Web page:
February 5, 2016 by T. Gregory Argall
Hunched over the keyboard, fingertips curled in readiness over the keys, Neil stared intently at the screen where the Google page sat patiently waiting for his next move. He was absently aware that the world had grown lighter outside the window; a new day was dawning. In an abstract way, this gave him an unjustified sense of hope. At the back of his mind, in the dusty room reserved for rationalizations and as-yet-uncrushed dreams, he entertained the idea that this would a good day, the kind of day when anything could happen. Indeed, it would be the sort of day when you could almost believe that Joni Mitchell actually wrote “This Flight Tonight” just for Nazareth.
He’d lost count of how many days had passed, how many dawns he’d been only marginally aware of, since he’d began his quest. He hadn’t actually intended to begin a quest at all. He didn’t consider himself to be a questing kind of guy, although his friends would confess that he sometimes got a little bit obsessive over meaningless things. The irony, of course, is that his friends had inadvertently set him on his current course.
Days (weeks?) ago, Brian had mentioned an amusing pass time from the sophomore days of online search engines, a game called Google Roulette. Dave, Carl, and Nobby each said they’d remembered the game, but Neil had never heard of it. The game, explained Carl, was played by typing a two word phrase into Google and seeing what the result was. The object was to come up with a particular combination of two words that produced only a single result.
“Two words, one hit,” laughed Nobby. The others chuckled and raised their eyebrows suggestively at the quip, but the joke was lost on Neil.
“Let’s give it a try,” enthused Neil, moving the cards and poker chips out of the way to make room on the table for his laptop computer. Patiently waiting for the Google page to load, he thought briefly of which word combinations to search.
Smiling proudly at his cleverness, he typed “flying penguin” and hit the ENTER key. “But… but…” he sputtered in shock as Google announced 240,000 results, “penguins can’t fly.” The others laughed at his naiveté. He knew they meant no harm, but their laughter still stung.
“Back then,” commented Dave, “there was no such thing as Google Ads, either. Now an ad will pop up no matter what you search for. Just to make it fair for Neil, can we all agree that any result marked as an ad doesn’t count?”
They all agreed. This reassured Neil that they were on his side in this, and thus emboldened he typed in “calendar fist” and hit ENTER.
2,260 results. Neil was annoyed to find that many of them were actually due to people misspelling “first.”
Undaunted, he quickly searched “flame tickle” (787 results), “poison hug” (1,650 results), “Jello weapon” (53 results), “spiritual vulva” (62 results), and “skydiving horse” (2,430 results).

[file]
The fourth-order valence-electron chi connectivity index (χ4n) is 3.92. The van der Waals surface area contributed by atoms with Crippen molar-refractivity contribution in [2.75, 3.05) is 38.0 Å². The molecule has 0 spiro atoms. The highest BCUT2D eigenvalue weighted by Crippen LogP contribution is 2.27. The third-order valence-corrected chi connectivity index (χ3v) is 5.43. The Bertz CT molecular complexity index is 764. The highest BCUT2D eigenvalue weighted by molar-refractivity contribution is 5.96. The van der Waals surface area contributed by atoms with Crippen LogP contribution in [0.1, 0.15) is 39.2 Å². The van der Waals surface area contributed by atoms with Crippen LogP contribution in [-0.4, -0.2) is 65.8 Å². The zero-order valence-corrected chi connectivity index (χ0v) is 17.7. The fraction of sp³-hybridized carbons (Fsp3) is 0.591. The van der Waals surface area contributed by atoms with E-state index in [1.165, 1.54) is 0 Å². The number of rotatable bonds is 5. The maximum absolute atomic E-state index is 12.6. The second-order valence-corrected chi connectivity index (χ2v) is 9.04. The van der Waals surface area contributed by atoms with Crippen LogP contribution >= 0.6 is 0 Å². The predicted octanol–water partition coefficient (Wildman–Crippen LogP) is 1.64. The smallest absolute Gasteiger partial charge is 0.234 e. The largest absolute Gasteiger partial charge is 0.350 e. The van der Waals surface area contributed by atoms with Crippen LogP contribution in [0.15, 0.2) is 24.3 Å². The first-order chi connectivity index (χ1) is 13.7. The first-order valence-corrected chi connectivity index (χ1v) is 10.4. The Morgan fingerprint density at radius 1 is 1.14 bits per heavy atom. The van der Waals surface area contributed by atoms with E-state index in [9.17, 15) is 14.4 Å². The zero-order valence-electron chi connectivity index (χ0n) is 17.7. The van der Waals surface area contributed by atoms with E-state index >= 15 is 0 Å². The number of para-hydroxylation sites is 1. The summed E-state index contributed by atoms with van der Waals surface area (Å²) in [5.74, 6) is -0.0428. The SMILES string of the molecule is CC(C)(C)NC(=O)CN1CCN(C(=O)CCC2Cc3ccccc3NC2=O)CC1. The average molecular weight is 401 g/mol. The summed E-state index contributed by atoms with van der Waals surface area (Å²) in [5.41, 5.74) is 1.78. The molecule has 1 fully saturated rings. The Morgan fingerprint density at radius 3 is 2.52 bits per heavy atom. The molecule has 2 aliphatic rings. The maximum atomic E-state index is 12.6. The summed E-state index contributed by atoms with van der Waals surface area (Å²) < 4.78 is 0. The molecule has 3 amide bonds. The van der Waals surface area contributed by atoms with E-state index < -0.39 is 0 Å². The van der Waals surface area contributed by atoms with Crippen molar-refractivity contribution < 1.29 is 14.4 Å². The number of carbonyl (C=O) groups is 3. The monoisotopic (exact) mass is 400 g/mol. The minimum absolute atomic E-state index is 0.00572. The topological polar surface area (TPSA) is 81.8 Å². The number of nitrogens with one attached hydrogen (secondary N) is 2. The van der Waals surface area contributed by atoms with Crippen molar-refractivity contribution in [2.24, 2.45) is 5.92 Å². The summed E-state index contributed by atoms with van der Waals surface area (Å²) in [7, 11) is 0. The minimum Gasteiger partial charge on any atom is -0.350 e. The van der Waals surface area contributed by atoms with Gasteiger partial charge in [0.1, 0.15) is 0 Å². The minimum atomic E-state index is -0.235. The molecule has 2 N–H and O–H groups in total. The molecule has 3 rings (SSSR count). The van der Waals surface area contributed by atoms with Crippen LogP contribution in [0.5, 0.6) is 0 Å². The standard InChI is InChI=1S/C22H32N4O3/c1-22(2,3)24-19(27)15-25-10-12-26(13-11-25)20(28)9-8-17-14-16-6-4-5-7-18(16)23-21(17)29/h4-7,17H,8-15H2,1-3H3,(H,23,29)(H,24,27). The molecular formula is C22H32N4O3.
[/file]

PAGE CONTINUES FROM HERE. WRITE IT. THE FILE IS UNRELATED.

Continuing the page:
After that, his personal timeline became rather fuzzy. He wasn’t sure when his friends had left, whether they had left as a group or individually, but at one point he just became dimly aware that they were no longer there. It didn’t matter. He still had his mission.
At first he’d forced himself to take bathroom breaks every two hours. Then every four hours. At one point, the plan was to have a bathroom break every six hours, but eventually it didn’t matter any more and he just stopped taking them. By the next morning, the smell no longer bothered him.
And now, here he was, still unmoved, confident that this umpteenth new day would finally bring him the success he had sought for so long. He rubbed his hand on his chin, noting that his once-stubbly face had taken on the downy softness of a thick beard. Opening his mind, surrendering conscious control of his hands, he allowed his brain and his fingertip to connect directly and to type whatever may come.
Neil blinked and looked at the screen. Reading, “yodelling kidney” he shrugged and tapped the ENTER key.
1 result (0.34 seconds)
His heart soared, briefly lodging in his throat and causing him to choke. Recovering and finding his breath again, he stared in silent joy at the single, lonely result, a tear happily gliding down his cheek.
He had won.
He had fulfilled his quest and beaten this silly, pointless, made-up game.
Neil was actually on the verge of finding religion when he noticed the additional text italically displayed under the search result.
In order to show you the most relevant results, we have omitted some entries very similar to the 1 already displayed.
If you like, you can repeat the search with the omitted results included.
His scream of tortured anguish frightened his neighbours so horribly that they called 9-1-1. The police broke down his front door and the ambulance attendants had to forcibly drag him away from his computer.
He was never really the same again after that.
Try to be nice to each other.